> > showed us an amazing biogas plant on his campus. This biogas plant
> accepts
> > about 1000 kg cattle dung as a one-time load and produces daily about 3
> > cubic meters of biogas, continuously over a period of about 180 days.
>  This
> > is not the only biogas plant constructed by him. Using funds from the
> > Department of Science and Technology, He has constructed a similar biogas
> > plant in another place called Hingoli, where a one-time load  of 1000 kg
> > dung yields biogas continuously for 6 months, to run an electricity
> > generator for daily 3 to 4 hours, to provide electric lighting to all the
> > houses in the village.  Officials of the Department of Science and
> > Technology vouched for the veracity of these claims. According to text
> book
> > knowledge, 1000 kg dung should have produced about 30,000 litres (or 30
> > cubic meters) biogas. But this particular biogas plant produces 540 cubic
> > meters of it.
> > Neither Dr. Pandya nor any other scientist could give a
> > scientific explanation to this phenomenally high yield of biogas. Dung of
> > Indian cattle consists mainly of lignin (from the veins and midribs of
> the
> > grass and leaves that they feed on) and micro-organisms. One has to
> assume
> > in this case, that there are microbes in the dung that feed on the lignin
> > and that the methanogens digested the lignin eating microbes.
> > Yours
> > A.D.Karve
> >
> > On Mon, Oct 18, 2010 at 3:53 PM, Duncan Martin <duncanjmartin at gmail.com
> > >wrote:
> >
> > > Perhaps Dr Karve & I should agree to disagree?
> > >
> > > To argue that dung is not food for the methanogens because they need
> help
> > > to digest it is really a semantic quibble. It misses the point I was
> > > responding to - that the digestion process is not *completed *by the
> act
> > > of defaecation, it is merely *terminated* for the owner of the gut in
> > > question.
> > >
> > > I have never seen any serious literature suggesting that microbes are
> > > altruistic. However, the principles of commensalism are well
> established
> > and
> > > I see no basis for dismissing them. Moreover, the complex web of
> > metabolic
> > > interactions in AD has been extensively researched and is pretty well
> > > understood - though I am sure there is more to discover.
> > >
> > > Nor have I seen any literature whatsoever suggesting that the
> methanogens
> > > consume other microorganisms. I would be intrigued to see a proposed
> > > mechanism.
> > >
> > > To dismiss all the textbooks as wrong (see previous postings) is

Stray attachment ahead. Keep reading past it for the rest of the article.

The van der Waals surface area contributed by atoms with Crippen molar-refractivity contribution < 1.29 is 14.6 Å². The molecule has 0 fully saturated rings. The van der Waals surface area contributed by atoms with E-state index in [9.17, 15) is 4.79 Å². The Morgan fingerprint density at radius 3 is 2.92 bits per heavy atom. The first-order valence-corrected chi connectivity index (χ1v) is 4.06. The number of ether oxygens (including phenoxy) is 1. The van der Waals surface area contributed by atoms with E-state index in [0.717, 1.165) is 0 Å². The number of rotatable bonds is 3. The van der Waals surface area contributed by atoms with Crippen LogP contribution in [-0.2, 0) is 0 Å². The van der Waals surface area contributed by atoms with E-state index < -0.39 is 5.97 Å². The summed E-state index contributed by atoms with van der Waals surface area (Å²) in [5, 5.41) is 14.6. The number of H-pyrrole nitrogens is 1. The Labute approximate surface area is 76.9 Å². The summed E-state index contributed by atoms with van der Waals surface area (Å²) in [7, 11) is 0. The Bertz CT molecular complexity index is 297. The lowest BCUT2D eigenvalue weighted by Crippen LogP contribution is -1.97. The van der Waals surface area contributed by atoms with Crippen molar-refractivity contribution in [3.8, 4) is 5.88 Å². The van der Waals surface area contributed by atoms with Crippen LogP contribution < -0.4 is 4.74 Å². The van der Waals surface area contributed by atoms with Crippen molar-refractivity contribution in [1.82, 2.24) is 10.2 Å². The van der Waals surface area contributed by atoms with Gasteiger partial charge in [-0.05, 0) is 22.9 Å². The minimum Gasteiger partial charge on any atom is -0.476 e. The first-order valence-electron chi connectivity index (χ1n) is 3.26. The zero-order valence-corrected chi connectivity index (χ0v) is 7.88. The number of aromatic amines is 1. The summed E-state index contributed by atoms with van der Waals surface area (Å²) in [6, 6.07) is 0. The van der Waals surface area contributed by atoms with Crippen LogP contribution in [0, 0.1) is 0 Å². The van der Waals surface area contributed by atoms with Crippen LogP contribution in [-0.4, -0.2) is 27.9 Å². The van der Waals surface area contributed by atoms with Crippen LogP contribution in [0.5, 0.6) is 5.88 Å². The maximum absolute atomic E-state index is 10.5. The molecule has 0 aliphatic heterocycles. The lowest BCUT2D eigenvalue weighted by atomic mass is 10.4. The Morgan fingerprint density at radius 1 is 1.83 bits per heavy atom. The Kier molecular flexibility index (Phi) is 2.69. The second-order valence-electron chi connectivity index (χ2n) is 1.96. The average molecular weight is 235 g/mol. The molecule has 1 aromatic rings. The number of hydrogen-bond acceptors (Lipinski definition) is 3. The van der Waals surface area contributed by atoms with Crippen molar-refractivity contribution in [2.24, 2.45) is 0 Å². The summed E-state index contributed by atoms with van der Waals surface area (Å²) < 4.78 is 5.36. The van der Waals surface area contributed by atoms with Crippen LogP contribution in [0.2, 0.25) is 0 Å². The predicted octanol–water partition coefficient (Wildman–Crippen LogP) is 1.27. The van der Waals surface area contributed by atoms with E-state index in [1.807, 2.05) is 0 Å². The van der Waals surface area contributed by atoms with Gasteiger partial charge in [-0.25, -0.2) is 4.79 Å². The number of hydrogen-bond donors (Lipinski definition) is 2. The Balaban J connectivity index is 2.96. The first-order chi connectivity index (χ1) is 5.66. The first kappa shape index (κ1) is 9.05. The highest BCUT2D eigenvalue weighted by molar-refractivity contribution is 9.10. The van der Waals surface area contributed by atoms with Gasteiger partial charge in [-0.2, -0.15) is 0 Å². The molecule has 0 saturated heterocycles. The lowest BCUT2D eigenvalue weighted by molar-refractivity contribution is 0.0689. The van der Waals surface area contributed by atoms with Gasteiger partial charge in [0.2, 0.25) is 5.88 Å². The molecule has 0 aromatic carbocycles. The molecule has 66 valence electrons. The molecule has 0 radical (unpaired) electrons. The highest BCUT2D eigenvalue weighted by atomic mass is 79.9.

> > unhelpful,
> > > at best. Who could only say that unless he had read every one of them?
> Of
> > > course, there are mistakes - even in the best books - if only because
> > > science moves on, so any book becomes outdated. And there are indeed
> some
> > > layman's guides to AD that include some odd ideas - but who would take
> > them
> > > as serious guides to the science?
> > >
> > > When we find such errors, let us use this forum to report them - giving
> > > exact references. But lets not confuse newcomers to the field by
> > dismissing
> > > every other source of information as rubbish.
> > >
> > > Finally, let us accept that each of us is entitled to his opinion - but
> > > lets reserve this forum for the fruits of practical experience and
> > > evidence-based information.
> > >
> > > I suggest we draw a line under the present debate.
> > >
> > > Duncan Martin, PhD, MCIWM, MIChemE, MIEI
> > > Cloughjordan Ecovillage
> > > Ireland
> > >
> > > On 17 October 2010 16:39, Anand Karve <adkarve at gmail.com> wrote:
> > >
> > >> Dear Duncan,
> > >> I dont believe in the theory of a chain of micro-organisms, with one
> > >> species converting the cellulose into glucose, another converting the
> > >> glucose into an organic acid (e.g. citric acid), still another
> > converting
> > >> the organic acid into acetic acid and ultimately the acetic acid being
> > >> converted by the methanogenic organisms into carbon dioxide and
> methane.
> > If
> > >> this were true, one would have by now isolated the organism that
> > converted
> > >> cellulose into glucose and used the glucose to produce alcohol.
> > Cellulose is
> > >> the most ubiquitously found organic compount in the world and with
> this
> > >> simple process, one would have produced unlimited quantity of liquid
> > fuel.
> > >> But even today, the conversion of cellulose into glucose is achieved
> in
> > any
> > >> industrial process by using a cellulolytic enzyme extracted from a
> > >> cellulolytic organism. The reason for this is, that the glucose
> > converted by
> > >> the organism from cellulose is consumed by the same organism. And once
> > it is
> > >> consumed by an organism, it is converted into its cell all the way
> down
> > to
> > >> carbon dioxide. The micro-organisms in the gut of an animal cannot be
> > >> expected to be so altruistic as to predigest the food and suply it to
> > the
> > >> methanogens. I feel that the methanogenic organisms consume the fellow
> > >> micro-organisms in the gut of animals and digest them to produce
> methane
> > and
> > >> carbon dioxide. Such dog-eat-dog reactions occur also in the soil
> > supplied
> > >> with organic matter.
> > >>         In any case, once it is accepted that the methanogenic
> organisms
> > >> do not digest the dung directly and that they need the help of other
> > >> organisms to digest it, one cannot accept that dung is the food of the
> > >> methanogens. It is like saying that manure applied to a field is human
> > food,
> > >> because through a number of biological processes it ultimately ends up
> > into
> > >> products, which the humans eat.
> > >> Yours
> > >> A.D.Karve
> > >>   On Fri, Oct 15, 2010 at 4:27 PM, Duncan Martin <
> > duncanjmartin at gmail.com
> > >> > wrote:
> > >>
> > >>>
> > >>> Yes, the gut methanogens do, in a sense, eat what the animal eats.
> > >>> However, it would be more accurate to say that their diet is derived
> > from
> > >>> what the animal eats. The methanogens in the gut of a cow are